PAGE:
Tuesday, September 23, 2008

Latitude Zero

A couple of months ago, I was trolling the Netflix site looking for movies to add to my queue when I came across a film I'd never heard of but thought for sure I should have known of it. The movie was Latitude Zero, a Toho production from 1969 directed by Ishiro Honda. Honda directed a truckload of Japanese monster movies, most of which I watched on Saturday or Sunday afternoons as a kid, so I was surprised that I had never heard of this one. I put it in my Netflix queue and it arrived last Friday, just in time for my weekend viewing.

The movie starts with a couple of marine biologists and an American photojournalist (Richard Jaekel) exploring the South Pacific ocean in a bathosphere. An eruption from a shaky faultline sends the bathosphere tumbling into an abyss. The men are rescued by scuba divers and taken to a futuristic submarine with jet engines. On board, they meet the mysterious Captain McKenzie, played by the ruggedly macho Joseph Cotton. Now, Mr. Cotton was always a bit effeminate, but here he comes off like a contestant from Project Runway with his open-chested, poofy shirt with gold lame' trim and striking green ascot.

Captain McKenzie explains that he is over 200 years old and that he built his submarine, The Alpha, 164 years ago, making improvements over the years. Before the dazed rescuees can process this information, the Alpha is attacked by a vicious looking sub complete with shark fins. This is the attack sub of McKenzie's arch-rival, Malick (Cesar Romero). Fresh off his turn as the Joker in the Batman TV show, Romero plays the evil Malick with gutteral laughs and an impatient swagger denoting a true sociopath. This guy would run over a box of kittens because he was late for a seal bashing contest.

McKenzie and Malick were once boyhood friends, but Makick had dreams of conquering the world, so he built a small island fortress where he plots evil with a middle-aged floosie named Lucretia, who looks like a cross between Della Street and Mrs. Roper. Also assisting him is an army of extras in furry brown costumes with bat masks and ungainly wings. With a staff like that, I can't imagine why he hasn't conquered the world by now.

Anyway, the Alpha manages to outfox the shark sub and returns to the domed city where McKenzie lives, 15 miles below the surface. The city is populated by scientists from all over the world who were plucked from their ordinary lives on the surface to build a scientific utopia under water. After showing his new friends the World's Fair-type wonders of the city, McKenzie takes them to their new living quarters in an apartment building gaily decorated with spotches of pink and lavender (McKenzie's personal design, I would imagine).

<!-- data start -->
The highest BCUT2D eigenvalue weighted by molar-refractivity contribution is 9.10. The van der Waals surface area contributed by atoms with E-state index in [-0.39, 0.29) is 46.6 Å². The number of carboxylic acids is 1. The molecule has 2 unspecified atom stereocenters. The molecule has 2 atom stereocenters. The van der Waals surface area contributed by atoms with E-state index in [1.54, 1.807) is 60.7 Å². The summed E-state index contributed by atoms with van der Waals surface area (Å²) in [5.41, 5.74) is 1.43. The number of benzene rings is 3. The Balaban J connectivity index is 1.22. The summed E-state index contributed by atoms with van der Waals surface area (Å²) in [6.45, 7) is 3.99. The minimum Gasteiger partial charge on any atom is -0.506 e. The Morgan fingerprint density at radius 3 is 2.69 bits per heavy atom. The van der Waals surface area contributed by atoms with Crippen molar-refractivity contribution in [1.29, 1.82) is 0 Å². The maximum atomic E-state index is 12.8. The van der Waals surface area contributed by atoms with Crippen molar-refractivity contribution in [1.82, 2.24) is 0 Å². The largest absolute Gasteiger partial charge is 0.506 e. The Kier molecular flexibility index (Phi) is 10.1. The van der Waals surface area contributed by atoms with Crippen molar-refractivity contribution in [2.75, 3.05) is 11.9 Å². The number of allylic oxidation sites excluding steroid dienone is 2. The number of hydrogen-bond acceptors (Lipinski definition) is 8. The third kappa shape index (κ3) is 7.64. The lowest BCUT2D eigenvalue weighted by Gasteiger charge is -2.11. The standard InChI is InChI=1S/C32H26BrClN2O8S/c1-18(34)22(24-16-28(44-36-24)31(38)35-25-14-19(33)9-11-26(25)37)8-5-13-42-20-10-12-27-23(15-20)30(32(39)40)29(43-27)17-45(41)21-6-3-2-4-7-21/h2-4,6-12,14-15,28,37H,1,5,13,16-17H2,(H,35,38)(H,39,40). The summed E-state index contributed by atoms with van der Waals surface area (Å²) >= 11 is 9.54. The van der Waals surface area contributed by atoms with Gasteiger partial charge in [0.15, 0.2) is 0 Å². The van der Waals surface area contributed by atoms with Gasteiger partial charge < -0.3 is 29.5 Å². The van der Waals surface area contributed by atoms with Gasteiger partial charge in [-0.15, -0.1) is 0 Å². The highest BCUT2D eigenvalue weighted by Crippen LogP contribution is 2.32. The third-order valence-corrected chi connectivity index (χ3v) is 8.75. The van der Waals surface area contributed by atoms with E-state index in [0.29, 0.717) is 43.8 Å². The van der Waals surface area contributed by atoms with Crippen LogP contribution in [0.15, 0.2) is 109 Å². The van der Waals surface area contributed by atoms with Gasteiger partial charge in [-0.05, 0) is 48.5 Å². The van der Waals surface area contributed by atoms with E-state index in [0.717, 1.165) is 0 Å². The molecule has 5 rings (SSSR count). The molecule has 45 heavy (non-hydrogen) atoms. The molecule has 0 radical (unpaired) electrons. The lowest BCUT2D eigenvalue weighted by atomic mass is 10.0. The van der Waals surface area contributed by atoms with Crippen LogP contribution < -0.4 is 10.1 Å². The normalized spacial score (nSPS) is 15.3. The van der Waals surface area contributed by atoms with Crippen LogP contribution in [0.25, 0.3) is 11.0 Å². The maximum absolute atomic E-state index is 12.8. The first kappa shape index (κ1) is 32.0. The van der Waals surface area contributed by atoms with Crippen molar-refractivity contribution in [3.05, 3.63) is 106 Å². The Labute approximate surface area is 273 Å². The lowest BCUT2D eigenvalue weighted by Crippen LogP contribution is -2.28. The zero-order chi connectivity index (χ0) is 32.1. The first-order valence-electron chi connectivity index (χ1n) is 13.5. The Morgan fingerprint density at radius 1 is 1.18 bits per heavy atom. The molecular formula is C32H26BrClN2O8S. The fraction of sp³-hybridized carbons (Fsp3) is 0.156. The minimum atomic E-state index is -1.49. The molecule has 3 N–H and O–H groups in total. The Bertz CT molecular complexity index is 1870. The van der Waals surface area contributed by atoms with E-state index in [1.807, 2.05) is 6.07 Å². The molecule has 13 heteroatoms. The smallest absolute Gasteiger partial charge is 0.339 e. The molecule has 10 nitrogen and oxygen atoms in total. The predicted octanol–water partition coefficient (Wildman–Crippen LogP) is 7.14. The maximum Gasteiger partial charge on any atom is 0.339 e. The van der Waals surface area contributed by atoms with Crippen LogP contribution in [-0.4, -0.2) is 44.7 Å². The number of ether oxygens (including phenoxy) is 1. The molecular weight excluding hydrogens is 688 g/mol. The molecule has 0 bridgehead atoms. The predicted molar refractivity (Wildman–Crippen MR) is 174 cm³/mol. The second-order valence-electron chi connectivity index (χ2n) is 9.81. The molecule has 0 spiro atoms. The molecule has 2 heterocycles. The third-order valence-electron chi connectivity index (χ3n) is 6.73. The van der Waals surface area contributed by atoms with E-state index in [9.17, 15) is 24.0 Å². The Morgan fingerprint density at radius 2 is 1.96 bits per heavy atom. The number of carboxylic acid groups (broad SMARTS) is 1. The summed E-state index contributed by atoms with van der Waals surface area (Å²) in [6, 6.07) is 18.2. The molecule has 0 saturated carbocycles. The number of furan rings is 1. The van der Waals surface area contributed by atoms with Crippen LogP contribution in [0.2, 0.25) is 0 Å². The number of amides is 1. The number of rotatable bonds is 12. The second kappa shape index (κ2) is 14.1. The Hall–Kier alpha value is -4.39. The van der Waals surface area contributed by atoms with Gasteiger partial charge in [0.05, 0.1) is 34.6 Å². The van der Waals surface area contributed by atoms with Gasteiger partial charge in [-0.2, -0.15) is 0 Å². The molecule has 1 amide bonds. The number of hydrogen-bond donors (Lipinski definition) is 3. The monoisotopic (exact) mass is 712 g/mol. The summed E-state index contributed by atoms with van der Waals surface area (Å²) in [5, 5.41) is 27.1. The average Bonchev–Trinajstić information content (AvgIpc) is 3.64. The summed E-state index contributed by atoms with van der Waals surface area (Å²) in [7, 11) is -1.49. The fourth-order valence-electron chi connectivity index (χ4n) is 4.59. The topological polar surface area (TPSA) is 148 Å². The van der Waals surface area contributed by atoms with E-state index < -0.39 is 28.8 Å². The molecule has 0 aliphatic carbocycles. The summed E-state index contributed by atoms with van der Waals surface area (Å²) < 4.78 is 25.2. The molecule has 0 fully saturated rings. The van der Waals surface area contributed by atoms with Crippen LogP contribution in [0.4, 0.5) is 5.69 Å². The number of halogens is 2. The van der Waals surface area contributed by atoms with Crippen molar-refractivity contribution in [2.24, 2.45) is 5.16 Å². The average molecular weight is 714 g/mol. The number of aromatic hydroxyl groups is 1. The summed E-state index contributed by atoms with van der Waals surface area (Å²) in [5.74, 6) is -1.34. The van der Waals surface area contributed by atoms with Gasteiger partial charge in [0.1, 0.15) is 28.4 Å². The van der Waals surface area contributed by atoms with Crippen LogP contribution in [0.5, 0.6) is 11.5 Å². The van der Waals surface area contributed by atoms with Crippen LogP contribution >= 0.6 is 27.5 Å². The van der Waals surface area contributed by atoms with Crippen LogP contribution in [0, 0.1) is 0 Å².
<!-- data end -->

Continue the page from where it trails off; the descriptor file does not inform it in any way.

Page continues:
Forty-five minutes in, the story finally gets moving when Malick kidnaps a Japanese scientist who is on his way to the domed city. He apparently has invented an anti-radiation serum, and he is seeking asylum from all the nuclear-powered nations who want the serum so they can unleash atomic war while keeping their own people safe from radiation poisoning. Malick wants that serum for his own purposes, and demonstrates his evilness by subjecting the scientist and his lovely daughter to displays of grotesque organ transplants. Romero really relishes his performance as he takes the brain out of his attack sub commander's head and places it in the body of a lion, then cuts the wings off a huge bird and attaches those to the lion as well. Finally, he grabs a syringe with his blood-soaked hands and injects the beast with a growth serum, creating a do-it-yourself griffin. Yes, the whole sequence is as bizarre as it sounds! And it begs the question, if you can come up with a growth serum, why can't you also invent your own anti-radiation serum? Oh, that's right, then we wouldn't have a story!

Meanwhile, McKenzie gets wind of the kidnapping and prepares a commando crew to rescue the Japanese scientist. Along with his new pals, he enlists for the mission his sub pilot Kroiga and Dr. Anne Barton (Linda Haynes, who's clearly a student of the Ricky Nelson method of acting). After dressing his crew is stylish gold lame' jump suits and matching skullcaps, they voyage to Malick's island hideout where an all-out battle is launched. Boulders tumble, lasers fire, bat wings flutter, and griffin fur flies! I guess you can imagine who wins. Afterward, McKenzie takes his pals on a long ocean voyage to Fire Island (just kidding). Actually, they try to work in a strange "maybe it was a dream, maybe it wasn't" twist that doesn't quite work, IMO.

Still, I love crazy Japanese camp like this and can't believe I've never heard or seen this movie before. According to imdb.com, "When the television syndication contracts had expired this film became unavailable, reportedly due to a dispute over the rights." So I guess it's been hiding for many years and only recently made it to DVD. It's a shame it was off the radar for so long because it is definitely one of the better made movies from the Toho studios. Best of all, even though it's a Japanese production with a half-Japanese/half-American cast, the whole film is in English. No goofy dubbing with bad lip synch. An extremely fun and watchable movie... if you're in to bat people and flying griffins.

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